Members of the Egyptian parliament attend the opening session at the main headquarters of Parliament in Cairo, Egypt, January 10, 2016. (Reuters)
In its inaugural session held on Sunday, Egypt's new parliament saw a number of independent and party-affiliated MPs attacking the 25 January revolution that ousted president Hosni Mubarak in 2011.
By contrast, MPs heaped praise on the mass protests of June 30, 2013, which led to the removal of Islamist president Mohamed Morsi from office and ended the one-year rule of the Muslim Brotherhood.
The attacks against the anti-Mubarak revolution began when independent MP Mortada Mansour said he has so far not been able to "digest" it, and as a result cannot take the national oath because the preamble of the country's new constitution praises the 18-day revolt.
"The preamble of this constitution says that it reflects the principles of the 25 January revolution and the 30 June revolution, and I only believe in the second revolution," said Mansour.
Mansour also attacked Article 104 of the new constitution on the grounds that "it obliges MPs to pledge support for a part of the constitution we do not believe in."
In his speech after being elected parliament speaker, Constitutional law professor Ali Abdel-Al called on MPs to observe a minute of silence in respect for the "martyrs of both the 25 January and 30 June revolutions, as well as those among the police, military and judiciary."
After Mubarak left office on 11 February 2011, Mansour faced charges that he had hired "armed thugs" to attack pro-democracy protesters at Tahrir Square on the first of February in what came to be known as "the Battle of the Camel."
Mansour and others, mostly leading officials who were affiliated with Mubarak's now-defunct ruling National Democratic Party (NDP), were acquitted of the charges in 2013. Since then, however, Mansour has been a fierce critic of the anti-Mubarak revolution.
Although Mansour was forced by Bahaaeddin Abu-Shoqa, an appointed MP who chaired the parliament's opening procedural sitting, to read out the oath completely and verbatim, his negative remarks about the anti-Mubarak revolution struck a chord with a lot of MPs.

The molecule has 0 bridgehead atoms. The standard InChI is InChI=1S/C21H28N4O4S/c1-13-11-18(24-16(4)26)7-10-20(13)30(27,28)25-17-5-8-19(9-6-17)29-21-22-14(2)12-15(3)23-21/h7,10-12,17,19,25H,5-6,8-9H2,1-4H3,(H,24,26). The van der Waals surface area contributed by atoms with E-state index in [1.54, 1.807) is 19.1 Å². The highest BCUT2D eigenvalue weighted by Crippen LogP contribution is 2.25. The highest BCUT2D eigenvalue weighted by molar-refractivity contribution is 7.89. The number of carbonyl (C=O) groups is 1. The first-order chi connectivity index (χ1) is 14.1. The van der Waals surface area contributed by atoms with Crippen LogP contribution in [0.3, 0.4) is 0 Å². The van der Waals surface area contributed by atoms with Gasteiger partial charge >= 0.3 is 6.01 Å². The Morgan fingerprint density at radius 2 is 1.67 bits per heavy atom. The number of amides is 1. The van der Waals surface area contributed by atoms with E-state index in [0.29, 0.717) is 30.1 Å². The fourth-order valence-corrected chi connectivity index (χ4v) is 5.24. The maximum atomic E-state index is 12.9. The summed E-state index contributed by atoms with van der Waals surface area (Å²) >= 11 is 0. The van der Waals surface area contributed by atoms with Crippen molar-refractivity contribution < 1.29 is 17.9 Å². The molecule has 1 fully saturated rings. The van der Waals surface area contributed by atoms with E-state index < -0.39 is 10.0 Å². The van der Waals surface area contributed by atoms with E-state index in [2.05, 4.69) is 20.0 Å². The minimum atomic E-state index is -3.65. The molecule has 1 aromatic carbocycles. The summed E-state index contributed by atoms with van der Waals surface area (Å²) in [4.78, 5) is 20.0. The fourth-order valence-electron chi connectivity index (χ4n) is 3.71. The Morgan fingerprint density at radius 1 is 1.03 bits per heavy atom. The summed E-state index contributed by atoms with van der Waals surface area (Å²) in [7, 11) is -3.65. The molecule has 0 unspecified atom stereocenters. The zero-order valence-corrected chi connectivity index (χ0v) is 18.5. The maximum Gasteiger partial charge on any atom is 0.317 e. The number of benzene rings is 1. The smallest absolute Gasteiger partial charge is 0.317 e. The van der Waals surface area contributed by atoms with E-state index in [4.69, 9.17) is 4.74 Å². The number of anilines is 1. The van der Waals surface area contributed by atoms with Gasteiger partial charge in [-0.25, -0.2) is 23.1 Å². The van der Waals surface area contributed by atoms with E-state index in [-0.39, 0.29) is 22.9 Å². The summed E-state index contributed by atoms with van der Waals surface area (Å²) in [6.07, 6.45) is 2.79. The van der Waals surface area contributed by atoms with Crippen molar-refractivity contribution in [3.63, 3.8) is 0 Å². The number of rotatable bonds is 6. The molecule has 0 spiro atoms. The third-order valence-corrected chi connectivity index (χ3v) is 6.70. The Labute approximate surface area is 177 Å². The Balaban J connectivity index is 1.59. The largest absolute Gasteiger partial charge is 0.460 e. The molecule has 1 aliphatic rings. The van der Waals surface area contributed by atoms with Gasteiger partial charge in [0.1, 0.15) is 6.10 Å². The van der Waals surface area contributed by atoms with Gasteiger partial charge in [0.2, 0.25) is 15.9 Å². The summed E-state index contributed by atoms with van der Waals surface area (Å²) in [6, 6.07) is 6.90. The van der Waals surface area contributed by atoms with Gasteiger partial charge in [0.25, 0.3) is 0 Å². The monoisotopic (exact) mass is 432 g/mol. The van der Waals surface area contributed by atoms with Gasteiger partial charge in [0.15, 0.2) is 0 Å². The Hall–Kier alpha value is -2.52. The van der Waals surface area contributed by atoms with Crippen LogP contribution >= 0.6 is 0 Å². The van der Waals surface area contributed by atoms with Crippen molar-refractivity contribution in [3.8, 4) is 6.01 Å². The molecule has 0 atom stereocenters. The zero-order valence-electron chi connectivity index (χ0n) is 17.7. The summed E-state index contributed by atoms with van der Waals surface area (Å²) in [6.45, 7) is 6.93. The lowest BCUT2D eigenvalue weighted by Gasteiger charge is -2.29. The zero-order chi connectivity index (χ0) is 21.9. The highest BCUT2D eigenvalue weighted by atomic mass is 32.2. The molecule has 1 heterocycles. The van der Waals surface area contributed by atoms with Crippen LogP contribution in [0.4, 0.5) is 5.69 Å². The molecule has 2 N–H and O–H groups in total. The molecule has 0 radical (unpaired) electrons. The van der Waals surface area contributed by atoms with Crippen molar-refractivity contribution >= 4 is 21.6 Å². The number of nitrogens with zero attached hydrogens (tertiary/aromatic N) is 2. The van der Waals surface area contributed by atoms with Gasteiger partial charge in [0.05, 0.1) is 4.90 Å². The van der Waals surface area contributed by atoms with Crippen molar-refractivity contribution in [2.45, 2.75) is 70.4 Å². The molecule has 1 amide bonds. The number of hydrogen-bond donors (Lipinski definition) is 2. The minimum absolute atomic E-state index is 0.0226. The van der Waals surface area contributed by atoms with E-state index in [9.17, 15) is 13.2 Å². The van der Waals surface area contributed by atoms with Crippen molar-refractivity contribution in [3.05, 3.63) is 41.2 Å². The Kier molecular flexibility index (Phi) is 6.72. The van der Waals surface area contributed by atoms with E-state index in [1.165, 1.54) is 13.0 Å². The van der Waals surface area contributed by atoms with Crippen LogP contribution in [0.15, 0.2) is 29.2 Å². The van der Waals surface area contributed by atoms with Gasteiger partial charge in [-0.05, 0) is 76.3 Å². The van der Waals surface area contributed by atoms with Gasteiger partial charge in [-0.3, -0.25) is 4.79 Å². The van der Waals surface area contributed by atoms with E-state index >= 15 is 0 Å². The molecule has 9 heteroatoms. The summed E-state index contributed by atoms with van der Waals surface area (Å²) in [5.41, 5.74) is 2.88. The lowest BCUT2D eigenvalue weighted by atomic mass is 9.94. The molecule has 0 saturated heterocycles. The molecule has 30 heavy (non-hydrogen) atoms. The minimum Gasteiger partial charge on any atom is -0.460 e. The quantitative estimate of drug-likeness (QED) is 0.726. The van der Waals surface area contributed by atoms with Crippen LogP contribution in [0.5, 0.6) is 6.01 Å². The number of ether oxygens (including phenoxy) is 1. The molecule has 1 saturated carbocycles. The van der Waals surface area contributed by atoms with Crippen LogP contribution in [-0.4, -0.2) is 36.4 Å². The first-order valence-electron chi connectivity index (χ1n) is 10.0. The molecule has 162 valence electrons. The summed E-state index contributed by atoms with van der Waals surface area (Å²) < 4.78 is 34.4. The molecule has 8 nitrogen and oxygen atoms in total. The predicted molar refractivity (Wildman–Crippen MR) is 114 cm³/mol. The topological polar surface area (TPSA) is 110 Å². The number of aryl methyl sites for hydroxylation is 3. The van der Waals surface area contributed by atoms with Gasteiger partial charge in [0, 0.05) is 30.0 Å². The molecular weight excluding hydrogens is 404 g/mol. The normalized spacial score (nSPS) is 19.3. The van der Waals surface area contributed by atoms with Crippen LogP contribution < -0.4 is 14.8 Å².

Tawfik Okasha, an independent MP and owner of the private TV channel Al-Faraeen, also insisted that the new parliament "represents the 30 June revolution only".
Okasha, who submitted a bid for the post of parliament's speaker, said "it is a big honour for me to be one of those who urged people to revolt on 30 June and as a result the new parliament should represent the 30 June revolution only."
"I decided to run for the speaker's post because I was one of those who were about to sacrifice their life during 30 June and because this parliament represents its principles."
Okasha was an MP in 2010's parliament, which was dissolved after Mubarak's ouster. He used his Faraeen channel to defend the ruling military junta that took over in Egypt after Mubarak was ousted and to attack president Morsi.
One MP, Mohamed El-Itmani, was silenced by his peers when he attempted to defend the 25 January revolution.
Mansour and Okasha, alongside other MPs, intervened to prevent El-Itmani, a young MP affiliated with the pro-government bloc entitled The Pro-Egyptian State Coalition, from speaking about the 25 January revolution.
El-Itmani, who was introducing himself as a nominee for the speaker's post, said "we are here to represent the two great revolutions of 25 January and 30 June." No sooner had El-Itmani uttered the words when Okasha and Mansour led a chorus of MPs in attacking him.
El-Itmani defended himself by saying, "I, as a young man, had the honour of participating in the 25 January revolution, but I admit that the 30 June revolution came to correct the mistakes of 25 January revolution."
"But nobody can forget the people who sacrificed their lives in 25 January to build a more democratic Egypt and we have to respect their souls."
Egypt's new parliament includes a large number of MPs who were members of Mubarak's ruling party and who insist that the January uprising was a conspiracy led by the United States.
Saeed Sadek, a political analyst and a professor of sociology with the American University in Cairo, told Ahram Online that "early attacks against the anti-Mubarak revolution in Egypt's new parliament come as no surprise" to him.
"This parliament includes a large number of former Mubarak ruling party MPs who have a grudge against the Muslim Brotherhood and America, taking both to task for spreading chaos in Egypt in the past four years," said Sadek.
"It is not good for Egyptian MPs to begin their work by alienating a big sector of the Egyptian society who believe in the January revolution."
The opening procedural sitting of Egypt's new parliament comes one day after the Court of Cassation – the country's highest judicial authority – upheld the conviction of Mubarak on corruption charges.